Blowtorch Killer

It’s easy to look at actor Donald Houston’s deranged eyes and see the killer. Armed with a blowtorch to burn his victims, Houston nearly joins the screen’s serial killer elite. He’s for show. In reality, it’s Eve (Nadia Gray) who earns the audience’s fear.

In an affair with the visiting Jeff (Kerwin Mathews), Eve shares an intimate chat. Jeff replies, “I want your problems to be my problems,” and Eve’s eyes relay the deceit, a look that can only suggest her villainy. Houston murders people directly; Eve strings them along, gives them false hope, and lies as she abrasively engages in sin.

… much as Maniac builds some greater mystery, when revealed, the shock isn’t there

Maniac adores how quaint and beautiful this all is. The open French air leads to beach side horseback rides and preserved ruins host romantic picnics. There’s an inescapable sense something is sinister, even as the sun sets. Nothing is this perfect, and maybe that’s cynical, but this is a Hammer thriller/horror movie. Trapped amid this miserable, deceptive love affair is a teenager Annette (Liliane Brousse), Eve’s step daughter, who accosts Eve for being so salacious. Other than the rarely seen police inspector, Annette is Maniac’s only source of pure, unaffected right. Her being carried and manipulated through this murder saga veers the story into tragedy.

Although flooded in the final act with twists and Maniac favors a slow burn approach, it’s a disarming movie. What begins in the lush countryside leads to a gruesome rape off screen, immediately tearing away a sense of safety. While the ‘50s carried their own fears, come the ‘60s, suddenly those dangers seemed more personal. A nuke is frightening in its scale; a killer moving about unchecked always feels near.

Away from Eve, the cast isn’t much. Mathews is fine. Brousse brings slight emotion to one of her last screen roles, her casting undoubtedly based on looks given the contrast between her blonde and her step mother’s brunette hair. And, much as Maniac builds some greater mystery, when revealed, the shock isn’t there. It’s too much, deflating the sexual energy, challenging plausibility, and rushing to a conclusion. Plus the staging isn’t effective, even if the location is. Where everything in the village is pristine, Eve tries escaping from nearby ruins as killers chase her down. Removed from scenic perfection, she’s no longer in a familiar place or with familiar people, her entire world crumbling like those centuries old bricks.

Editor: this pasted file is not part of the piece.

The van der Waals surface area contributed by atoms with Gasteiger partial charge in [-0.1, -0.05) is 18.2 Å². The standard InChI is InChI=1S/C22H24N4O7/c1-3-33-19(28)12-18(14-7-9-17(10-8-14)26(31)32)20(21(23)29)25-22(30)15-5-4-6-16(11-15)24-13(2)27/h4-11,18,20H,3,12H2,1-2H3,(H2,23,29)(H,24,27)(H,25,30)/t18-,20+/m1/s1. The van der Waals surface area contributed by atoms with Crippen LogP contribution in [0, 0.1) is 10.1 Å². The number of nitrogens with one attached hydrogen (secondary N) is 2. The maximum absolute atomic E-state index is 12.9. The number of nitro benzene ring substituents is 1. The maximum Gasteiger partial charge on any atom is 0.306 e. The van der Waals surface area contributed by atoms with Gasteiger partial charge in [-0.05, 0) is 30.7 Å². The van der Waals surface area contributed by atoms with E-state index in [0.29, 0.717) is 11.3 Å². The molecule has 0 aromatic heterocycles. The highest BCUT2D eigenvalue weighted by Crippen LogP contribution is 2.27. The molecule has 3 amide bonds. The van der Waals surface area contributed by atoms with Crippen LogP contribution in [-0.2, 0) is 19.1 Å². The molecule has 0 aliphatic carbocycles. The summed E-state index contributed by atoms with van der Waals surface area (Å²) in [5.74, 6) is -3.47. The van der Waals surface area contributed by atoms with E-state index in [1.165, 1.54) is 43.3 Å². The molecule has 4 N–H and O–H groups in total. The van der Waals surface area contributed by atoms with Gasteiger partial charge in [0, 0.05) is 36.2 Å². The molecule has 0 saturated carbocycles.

Video

Near flawless. What’s clearly a high resolution scan shows the full potential in this film stock. Marvelous clarity resolves the tiny details, notable for the facial definition, but also signage, which even at distance, remains totally legible. Location cinematography brings out fidelity in gobs, including the sandy beaches and overgrown shrubbery. Not a second of Maniac looks its age. This is ready made for the HD era.

No print damage intrudes. Scratches, dust, dirt; it’s nearly all cleared away. Filtering tools stay turned off. Only Mill Creek’s compression draws concern, slightly – ever so slightly – introducing digital artifacts into an otherwise commendable, film-like image. Mostly, the cause is smoke (or other such debris) in the frame, complicating things. Although sharing disc space with The Snorkel, there’s enough room for the pair.

Contrast provides strength to give Maniac awesome dimensionality. Gray scale makes for a showpiece of how to properly handle such things, varied and rich. Potent black levels brush against strengthened contrast, making the most of this B&W feature.

Audio

Bass strings vibrantly push out from this mono track. Their clarity and depth excel beyond usual mono constraints, giving the subwoofer something to monitor. It’s fantastic given the age.

It’s the other end lacking the same. Treble wobbles at the peak, or worse, screeches into existence. Dialog clarity fares better, only inconsistent at the source where dubbing and other differences stick out.

Extras

Nothing.

Maniac (1963)
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A killer with a blowtorch is overshadowed by his sinister lover in Hammer Studios’ Maniac, a movie undone by the closing act.

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